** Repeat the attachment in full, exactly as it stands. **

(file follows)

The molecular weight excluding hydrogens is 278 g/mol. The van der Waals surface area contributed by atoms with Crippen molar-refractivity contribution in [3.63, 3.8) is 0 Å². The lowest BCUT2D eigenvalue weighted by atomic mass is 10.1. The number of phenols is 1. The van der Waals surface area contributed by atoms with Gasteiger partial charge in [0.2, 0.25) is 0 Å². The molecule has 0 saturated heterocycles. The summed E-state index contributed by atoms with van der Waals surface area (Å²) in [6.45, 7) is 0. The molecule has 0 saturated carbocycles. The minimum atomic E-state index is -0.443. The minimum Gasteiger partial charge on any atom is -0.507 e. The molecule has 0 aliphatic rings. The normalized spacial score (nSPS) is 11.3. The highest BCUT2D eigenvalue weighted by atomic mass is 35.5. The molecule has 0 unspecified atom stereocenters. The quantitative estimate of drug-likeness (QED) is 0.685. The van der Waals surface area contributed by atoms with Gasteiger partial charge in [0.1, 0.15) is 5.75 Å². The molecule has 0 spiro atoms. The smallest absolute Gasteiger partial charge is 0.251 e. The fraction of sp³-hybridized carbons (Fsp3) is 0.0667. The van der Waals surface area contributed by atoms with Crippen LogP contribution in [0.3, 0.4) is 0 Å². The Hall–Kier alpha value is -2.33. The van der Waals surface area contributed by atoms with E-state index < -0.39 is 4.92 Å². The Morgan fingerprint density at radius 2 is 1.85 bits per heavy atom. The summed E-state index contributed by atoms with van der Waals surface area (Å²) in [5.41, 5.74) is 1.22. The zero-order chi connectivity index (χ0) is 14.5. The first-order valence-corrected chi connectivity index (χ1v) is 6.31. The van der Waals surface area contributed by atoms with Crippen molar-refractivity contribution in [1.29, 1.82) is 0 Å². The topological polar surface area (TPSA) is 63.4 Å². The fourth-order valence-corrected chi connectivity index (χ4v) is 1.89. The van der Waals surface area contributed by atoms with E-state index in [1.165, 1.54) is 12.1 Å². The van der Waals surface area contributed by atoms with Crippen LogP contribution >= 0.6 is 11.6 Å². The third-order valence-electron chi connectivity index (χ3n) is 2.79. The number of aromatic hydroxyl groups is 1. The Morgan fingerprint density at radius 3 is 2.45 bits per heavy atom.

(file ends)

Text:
The molecular weight excluding hydrogens is 278 g/mol. The van der Waals surface area contributed by atoms with Crippen molar-refractivity contribution in [3.63, 3.8) is 0 Å². The lowest BCUT2D eigenvalue weighted by atomic mass is 10.1. The number of phenols is 1. The van der Waals surface area contributed by atoms with Gasteiger partial charge in [0.2, 0.25) is 0 Å². The molecule has 0 saturated heterocycles. The summed E-state index contributed by atoms with van der Waals surface area (Å²) in [6.45, 7) is 0. The molecule has 0 saturated carbocycles. The minimum atomic E-state index is -0.443. The minimum Gasteiger partial charge on any atom is -0.507 e. The molecule has 0 aliphatic rings. The normalized spacial score (nSPS) is 11.3. The highest BCUT2D eigenvalue weighted by atomic mass is 35.5. The molecule has 0 unspecified atom stereocenters. The quantitative estimate of drug-likeness (QED) is 0.685. The van der Waals surface area contributed by atoms with Gasteiger partial charge in [0.1, 0.15) is 5.75 Å². The molecule has 0 spiro atoms. The smallest absolute Gasteiger partial charge is 0.251 e. The fraction of sp³-hybridized carbons (Fsp3) is 0.0667. The van der Waals surface area contributed by atoms with Crippen LogP contribution in [0.3, 0.4) is 0 Å². The Hall–Kier alpha value is -2.33. The van der Waals surface area contributed by atoms with E-state index < -0.39 is 4.92 Å². The Morgan fingerprint density at radius 2 is 1.85 bits per heavy atom. The summed E-state index contributed by atoms with van der Waals surface area (Å²) in [5.41, 5.74) is 1.22. The zero-order chi connectivity index (χ0) is 14.5. The first-order valence-corrected chi connectivity index (χ1v) is 6.31. The van der Waals surface area contributed by atoms with Crippen molar-refractivity contribution in [1.29, 1.82) is 0 Å². The topological polar surface area (TPSA) is 63.4 Å². The fourth-order valence-corrected chi connectivity index (χ4v) is 1.89. The van der Waals surface area contributed by atoms with E-state index in [1.165, 1.54) is 12.1 Å². The van der Waals surface area contributed by atoms with Crippen LogP contribution >= 0.6 is 11.6 Å². The third-order valence-electron chi connectivity index (χ3n) is 2.79. The number of aromatic hydroxyl groups is 1. The Morgan fingerprint density at radius 3 is 2.45 bits per heavy atom.